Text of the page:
April 19, 2019

Two Unusual and Good Twitter Clients For Linux

Twidge is Lightweight, Fast, and Flexible

  • April 8, 2009
  • By David Harding

Most Twitter and other micro-blogging clients use the same interface as Twitter.com, but two new free software clients make Twitter easy to use from the command-line or an IRC client.

Twidge lets you send and receive Twitter or Identi.ca updates from the command-line. Although micro-blogging from the command-line may not appeal to you, the command-line makes it easy to fiddle with Twitter, and Twidge works well in shell scripts. For example, you can automate sending updates or filter out unwanted updates from your friends.

Debian and Ubuntu Jaunty users can install the "twidge" package. Other users should download the static executable from Twidge's download page, run bunzip2 on the file, copy it to /usr/local/bin/twidge, and make it executable with the following command: chmod +x /usr/local/bin/twidge. You also need to install your distribution's cURL package.

At the command-line, setup Twidge by typing the following command: twidge setup. Tell it your username and password. You only need to run this command once.

Print a list of your friends' 20 most recent Twitter updates by typing the following command: twidge lsrecent. Each update starts with your friend's username and ends with their update; for example:

 Hello, World.

You don't need to keep track of which updates you've already read -- Twidge can do that for you. Add the argument "-us" to the lsrecent command to only show Unseen messages and to Save the I.D. of the last seen message. For example, run the following command twice; the second time Twidge only prints new messages: twidge lsrecent -su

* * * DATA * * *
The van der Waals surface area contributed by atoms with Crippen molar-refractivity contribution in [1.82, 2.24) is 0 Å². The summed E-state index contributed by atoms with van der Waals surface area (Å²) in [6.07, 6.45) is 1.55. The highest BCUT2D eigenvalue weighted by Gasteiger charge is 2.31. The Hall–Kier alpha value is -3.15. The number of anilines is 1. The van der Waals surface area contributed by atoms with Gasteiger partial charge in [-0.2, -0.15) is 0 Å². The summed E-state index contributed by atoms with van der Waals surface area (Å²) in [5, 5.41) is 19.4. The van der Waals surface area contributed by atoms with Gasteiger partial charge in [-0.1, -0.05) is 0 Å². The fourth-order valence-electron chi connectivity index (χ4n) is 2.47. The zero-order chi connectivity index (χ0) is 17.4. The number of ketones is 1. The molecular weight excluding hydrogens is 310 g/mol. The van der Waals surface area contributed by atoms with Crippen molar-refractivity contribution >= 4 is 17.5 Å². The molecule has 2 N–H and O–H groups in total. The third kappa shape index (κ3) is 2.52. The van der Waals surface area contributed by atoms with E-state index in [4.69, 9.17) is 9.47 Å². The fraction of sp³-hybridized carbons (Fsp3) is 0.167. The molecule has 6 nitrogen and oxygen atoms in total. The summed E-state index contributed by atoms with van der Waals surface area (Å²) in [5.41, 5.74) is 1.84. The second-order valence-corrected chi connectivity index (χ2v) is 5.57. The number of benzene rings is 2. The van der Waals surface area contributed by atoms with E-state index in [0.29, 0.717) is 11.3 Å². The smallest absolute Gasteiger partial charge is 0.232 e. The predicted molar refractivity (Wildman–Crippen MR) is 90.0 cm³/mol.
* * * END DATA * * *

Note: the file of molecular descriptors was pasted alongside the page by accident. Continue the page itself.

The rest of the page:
To make sure you see all the replies and Direct Messages (DM) addressed to you, also run the lsreplies and lsdm commands. You can make this easier by setting a Bash alias:

alias show_updates="twidge lsrecent -us && twidge lsreplies -us && twidge lsdm -us"

By default, Twidge formats your friends' updates so that they're easy to read, but it can also format them so that command-line programs can read them. The alternative format shows extra details, so Twidge calls it the "Long format" and uses the -l switch. Long format contains several columns, described in the Twidge manual, separated by tabs; for example:

1355622395  harda       Hello, World.   Thu Mar 12 17:42:07 +0000 2009  

You can send updates to your friends using the update command in two ways. You can type your update on the command line, but you must pass your update as a single argument and escape shell meta-characters. This means you must surround your update with quotes and place a backslash before other quotes or exclamation marks -- which quickly becomes annoying. You'll find it simpler to to type, twidge update, press return, type your message, and press return again. Either way, Twidge prints an error and won't send your update if you type more than 140 characters.

Follow a new friend using the follow command plus your friend's username. To stop following someone, use the unfollow command. For example, you can follow Twidge's updates by typing the following command: twidge follow unixtwidge.

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